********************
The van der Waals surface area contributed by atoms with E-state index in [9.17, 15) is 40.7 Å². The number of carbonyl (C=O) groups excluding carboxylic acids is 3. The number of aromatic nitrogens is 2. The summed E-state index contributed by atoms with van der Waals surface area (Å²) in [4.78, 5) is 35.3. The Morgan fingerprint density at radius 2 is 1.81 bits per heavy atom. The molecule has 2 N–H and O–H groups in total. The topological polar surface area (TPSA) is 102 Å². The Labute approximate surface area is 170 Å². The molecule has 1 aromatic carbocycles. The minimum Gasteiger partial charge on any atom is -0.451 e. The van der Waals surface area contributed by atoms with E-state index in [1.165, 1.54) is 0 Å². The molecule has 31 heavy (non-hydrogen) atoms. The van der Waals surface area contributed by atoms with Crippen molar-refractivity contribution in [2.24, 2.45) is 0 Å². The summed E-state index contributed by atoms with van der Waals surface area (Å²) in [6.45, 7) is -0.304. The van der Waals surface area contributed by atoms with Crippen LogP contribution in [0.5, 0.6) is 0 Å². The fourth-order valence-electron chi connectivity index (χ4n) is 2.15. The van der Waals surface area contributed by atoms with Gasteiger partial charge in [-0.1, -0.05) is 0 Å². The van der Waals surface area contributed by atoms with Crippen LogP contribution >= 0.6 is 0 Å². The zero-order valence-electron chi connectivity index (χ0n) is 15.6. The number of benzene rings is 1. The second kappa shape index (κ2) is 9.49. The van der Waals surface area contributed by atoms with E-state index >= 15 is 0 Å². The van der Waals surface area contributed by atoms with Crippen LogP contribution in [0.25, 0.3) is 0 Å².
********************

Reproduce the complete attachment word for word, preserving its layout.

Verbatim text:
The van der Waals surface area contributed by atoms with E-state index in [9.17, 15) is 40.7 Å². The number of carbonyl (C=O) groups excluding carboxylic acids is 3. The number of aromatic nitrogens is 2. The summed E-state index contributed by atoms with van der Waals surface area (Å²) in [4.78, 5) is 35.3. The Morgan fingerprint density at radius 2 is 1.81 bits per heavy atom. The molecule has 2 N–H and O–H groups in total. The topological polar surface area (TPSA) is 102 Å². The Labute approximate surface area is 170 Å². The molecule has 1 aromatic carbocycles. The minimum Gasteiger partial charge on any atom is -0.451 e. The van der Waals surface area contributed by atoms with E-state index in [1.165, 1.54) is 0 Å². The molecule has 31 heavy (non-hydrogen) atoms. The van der Waals surface area contributed by atoms with Crippen molar-refractivity contribution in [2.24, 2.45) is 0 Å². The summed E-state index contributed by atoms with van der Waals surface area (Å²) in [6.45, 7) is -0.304. The van der Waals surface area contributed by atoms with Crippen LogP contribution in [0.5, 0.6) is 0 Å². The fourth-order valence-electron chi connectivity index (χ4n) is 2.15. The van der Waals surface area contributed by atoms with Gasteiger partial charge in [-0.1, -0.05) is 0 Å². The van der Waals surface area contributed by atoms with Crippen LogP contribution >= 0.6 is 0 Å². The zero-order valence-electron chi connectivity index (χ0n) is 15.6. The number of benzene rings is 1. The second kappa shape index (κ2) is 9.49. The van der Waals surface area contributed by atoms with E-state index >= 15 is 0 Å². The van der Waals surface area contributed by atoms with Crippen LogP contribution in [0.25, 0.3) is 0 Å².